The people at BW have researched these things, and know what they're talking about - and are able to see why problems exist in a scheme that you are being tricked into believing is helpful.

On your point about the law, please link any relevant documents regarding "consent to campaign" and the laws surrounding this, along with information on applicable sanctions.

Dan Factor

"I walked in and patiently waited for the punters to buy their horse and kidney pies and other such ‘food’"

Hold on I'm a support of the campaign against workfare but this line smacks of snobbery.
What these companies serve as food or sell as products or what people buy from them is irrelevant. Even if they sold healthy food it would be wrong for them to exploit unemployed people and get free labour.
Let's not go down the road of sneering at the people who buy from these shops. Keep focus on the exploitation.

Dazz10

Paul. I do to some extent and in some cases agree with you and the actions of BW, especially in relation to the disabled people that are on benefits. But I’d rather see an abled person do “something” for their benefit than see them going in and out of JCP with a smile and claiming more and more just because they can.

Yes there are extremes in both cases, people who cheat and people who deserve a lot more but get none, and these are the thing and examples BW should be fighting against.

Paul I have been on both sides of the “fence” and have built my own view on certain subjects. I can certainly assure you I don’t need the government or any other organisation to tell me what is right or wrong and what to think. In terms of research; I know what the figures are, the statistics, the numbers, the programmes etc. Thought I’d let you know before you make any assumptions about my knowledge or experience on the above subjects.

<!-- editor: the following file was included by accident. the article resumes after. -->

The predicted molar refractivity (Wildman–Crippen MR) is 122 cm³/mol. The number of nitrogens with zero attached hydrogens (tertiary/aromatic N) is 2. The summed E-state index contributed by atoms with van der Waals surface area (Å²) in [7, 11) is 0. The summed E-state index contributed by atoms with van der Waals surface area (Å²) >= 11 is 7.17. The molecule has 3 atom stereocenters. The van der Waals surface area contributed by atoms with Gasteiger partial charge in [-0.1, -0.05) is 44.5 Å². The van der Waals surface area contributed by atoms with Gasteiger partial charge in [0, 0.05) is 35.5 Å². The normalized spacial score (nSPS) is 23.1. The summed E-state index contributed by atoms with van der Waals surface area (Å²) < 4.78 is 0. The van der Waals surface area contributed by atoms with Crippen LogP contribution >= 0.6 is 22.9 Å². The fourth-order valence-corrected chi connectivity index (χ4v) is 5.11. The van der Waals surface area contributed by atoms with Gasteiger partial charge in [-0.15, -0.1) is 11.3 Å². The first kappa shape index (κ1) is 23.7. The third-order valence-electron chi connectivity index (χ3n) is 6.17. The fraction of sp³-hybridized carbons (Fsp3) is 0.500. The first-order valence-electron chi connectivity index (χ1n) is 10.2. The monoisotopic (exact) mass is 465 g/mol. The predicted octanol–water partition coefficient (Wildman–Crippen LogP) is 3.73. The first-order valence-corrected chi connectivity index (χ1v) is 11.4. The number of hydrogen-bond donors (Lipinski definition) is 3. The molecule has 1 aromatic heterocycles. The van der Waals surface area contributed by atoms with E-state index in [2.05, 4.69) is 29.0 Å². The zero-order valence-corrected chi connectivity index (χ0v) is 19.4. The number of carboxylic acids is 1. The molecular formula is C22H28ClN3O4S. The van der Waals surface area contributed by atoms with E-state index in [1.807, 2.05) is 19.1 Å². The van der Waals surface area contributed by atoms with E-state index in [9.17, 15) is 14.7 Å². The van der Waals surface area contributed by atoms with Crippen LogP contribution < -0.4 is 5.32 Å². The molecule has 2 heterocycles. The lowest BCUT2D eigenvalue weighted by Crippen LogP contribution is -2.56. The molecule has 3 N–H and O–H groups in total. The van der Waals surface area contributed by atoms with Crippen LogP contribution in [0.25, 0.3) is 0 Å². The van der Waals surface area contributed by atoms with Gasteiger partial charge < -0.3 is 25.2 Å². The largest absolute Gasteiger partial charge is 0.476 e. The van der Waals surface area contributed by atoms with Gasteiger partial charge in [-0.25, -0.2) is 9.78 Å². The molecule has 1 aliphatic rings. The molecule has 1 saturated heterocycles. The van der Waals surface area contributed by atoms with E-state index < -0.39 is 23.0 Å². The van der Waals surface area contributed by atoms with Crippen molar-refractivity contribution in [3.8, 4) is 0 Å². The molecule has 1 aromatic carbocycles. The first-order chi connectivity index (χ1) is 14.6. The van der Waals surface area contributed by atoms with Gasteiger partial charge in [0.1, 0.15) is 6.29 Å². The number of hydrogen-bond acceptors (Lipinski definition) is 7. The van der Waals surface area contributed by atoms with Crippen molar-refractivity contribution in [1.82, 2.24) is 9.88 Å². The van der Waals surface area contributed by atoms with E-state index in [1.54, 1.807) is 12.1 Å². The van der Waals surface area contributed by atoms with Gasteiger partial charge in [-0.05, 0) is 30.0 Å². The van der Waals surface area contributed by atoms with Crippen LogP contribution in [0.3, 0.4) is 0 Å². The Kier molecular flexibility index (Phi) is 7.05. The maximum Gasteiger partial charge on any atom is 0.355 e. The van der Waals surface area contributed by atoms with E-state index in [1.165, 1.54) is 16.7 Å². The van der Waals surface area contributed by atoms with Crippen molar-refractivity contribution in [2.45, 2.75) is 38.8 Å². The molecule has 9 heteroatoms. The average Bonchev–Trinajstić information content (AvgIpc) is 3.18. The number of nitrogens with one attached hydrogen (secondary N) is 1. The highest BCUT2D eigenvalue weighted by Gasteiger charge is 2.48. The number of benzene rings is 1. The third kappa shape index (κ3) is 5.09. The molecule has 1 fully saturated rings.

I will freely say that BW have not completely done their research, as reading your entries there are many mistakes in what you claim to know about MWA, Workfare etc. And if I have the time I will gladly point them out to you.

On the law:
Under section 68 of the Criminal Justice and Public Order Act 1994 it is an offence for a person to trespass on land (including buildings) and to intimidate people there into not doing something that they are legally entitled to, or to obstruct or disrupt such activity.

If you enter or stay on land (including buildings) without the owner’s permission you commit trespass. Permission may be implied, (e.g. there is implied permission to go into shops during their opening hours), and/or conditional, (e.g. you may go into a shop for the purpose of shopping but not to protest). Unless it is granted under a contract (and even where it is if the contract provides for this), your permission to be on land or in a building may be withdrawn at any point and once it is you
become a trespasser.

Paul

Well, Dazz, your last reply seems reasoned and well thought out.

Would I be correct in assuming you work/have worked for one of these charities?

The top and bottom of BW is - nobody should be made homeless/hungry, or forced into any similar disadvantaged situation.

While we acknowledge the charities/corporations themselves aren't making the rules regarding sanctions; they are actively, and knowingly, making use of unpaid surplus labour (a problem not caused by us, the people) at the tax payer's expense - under threat of sanction to the individual. This is where the fight lies.

Those who 'live on benefits' by choice are certainly few and far between - and personally, I wouldn't even begrudge them their benefit money. Nobody should be forced to do something for (next to) nothing. If the jobs are there to be done, the individual should be getting paid at least minimum wage for doing them. In the case of charities; simply make it optional. People have a right to choose.

Also, there's a problem with the blanket approach here. Somebody who has worked for years might lose their job, be unable to find a new one, and be subject to the same "work for your benefit" attitude - when, surely, he already has?